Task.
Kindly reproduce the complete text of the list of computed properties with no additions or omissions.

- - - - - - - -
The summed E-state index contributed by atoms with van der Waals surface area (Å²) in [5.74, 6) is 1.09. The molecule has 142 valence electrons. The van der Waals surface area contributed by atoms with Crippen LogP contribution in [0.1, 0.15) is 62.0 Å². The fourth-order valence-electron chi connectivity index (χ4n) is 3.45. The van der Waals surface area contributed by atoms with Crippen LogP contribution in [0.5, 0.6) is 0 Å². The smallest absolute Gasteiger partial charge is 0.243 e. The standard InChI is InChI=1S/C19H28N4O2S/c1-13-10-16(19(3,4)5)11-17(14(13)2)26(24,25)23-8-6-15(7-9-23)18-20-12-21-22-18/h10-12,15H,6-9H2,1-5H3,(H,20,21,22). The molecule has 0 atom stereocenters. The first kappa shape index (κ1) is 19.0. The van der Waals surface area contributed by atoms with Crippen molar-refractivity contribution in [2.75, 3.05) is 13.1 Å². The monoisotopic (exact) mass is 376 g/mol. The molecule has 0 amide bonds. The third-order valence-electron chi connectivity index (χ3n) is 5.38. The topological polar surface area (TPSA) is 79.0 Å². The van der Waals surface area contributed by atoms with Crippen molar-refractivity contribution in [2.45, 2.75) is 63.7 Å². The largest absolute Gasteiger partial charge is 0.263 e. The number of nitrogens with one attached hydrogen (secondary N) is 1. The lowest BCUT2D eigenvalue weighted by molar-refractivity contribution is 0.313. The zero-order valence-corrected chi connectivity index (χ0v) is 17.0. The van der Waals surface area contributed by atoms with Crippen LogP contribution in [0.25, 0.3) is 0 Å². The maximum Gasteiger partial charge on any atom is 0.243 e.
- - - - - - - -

The summed E-state index contributed by atoms with van der Waals surface area (Å²) in [5.74, 6) is 1.09. The molecule has 142 valence electrons. The van der Waals surface area contributed by atoms with Crippen LogP contribution in [0.1, 0.15) is 62.0 Å². The fourth-order valence-electron chi connectivity index (χ4n) is 3.45. The van der Waals surface area contributed by atoms with Crippen LogP contribution in [0.5, 0.6) is 0 Å². The smallest absolute Gasteiger partial charge is 0.243 e. The standard InChI is InChI=1S/C19H28N4O2S/c1-13-10-16(19(3,4)5)11-17(14(13)2)26(24,25)23-8-6-15(7-9-23)18-20-12-21-22-18/h10-12,15H,6-9H2,1-5H3,(H,20,21,22). The molecule has 0 atom stereocenters. The first kappa shape index (κ1) is 19.0. The van der Waals surface area contributed by atoms with Crippen molar-refractivity contribution in [2.75, 3.05) is 13.1 Å². The monoisotopic (exact) mass is 376 g/mol. The molecule has 0 amide bonds. The third-order valence-electron chi connectivity index (χ3n) is 5.38. The topological polar surface area (TPSA) is 79.0 Å². The van der Waals surface area contributed by atoms with Crippen molar-refractivity contribution in [2.45, 2.75) is 63.7 Å². The largest absolute Gasteiger partial charge is 0.263 e. The number of nitrogens with one attached hydrogen (secondary N) is 1. The lowest BCUT2D eigenvalue weighted by molar-refractivity contribution is 0.313. The zero-order valence-corrected chi connectivity index (χ0v) is 17.0. The van der Waals surface area contributed by atoms with Crippen LogP contribution in [0.25, 0.3) is 0 Å². The maximum Gasteiger partial charge on any atom is 0.243 e.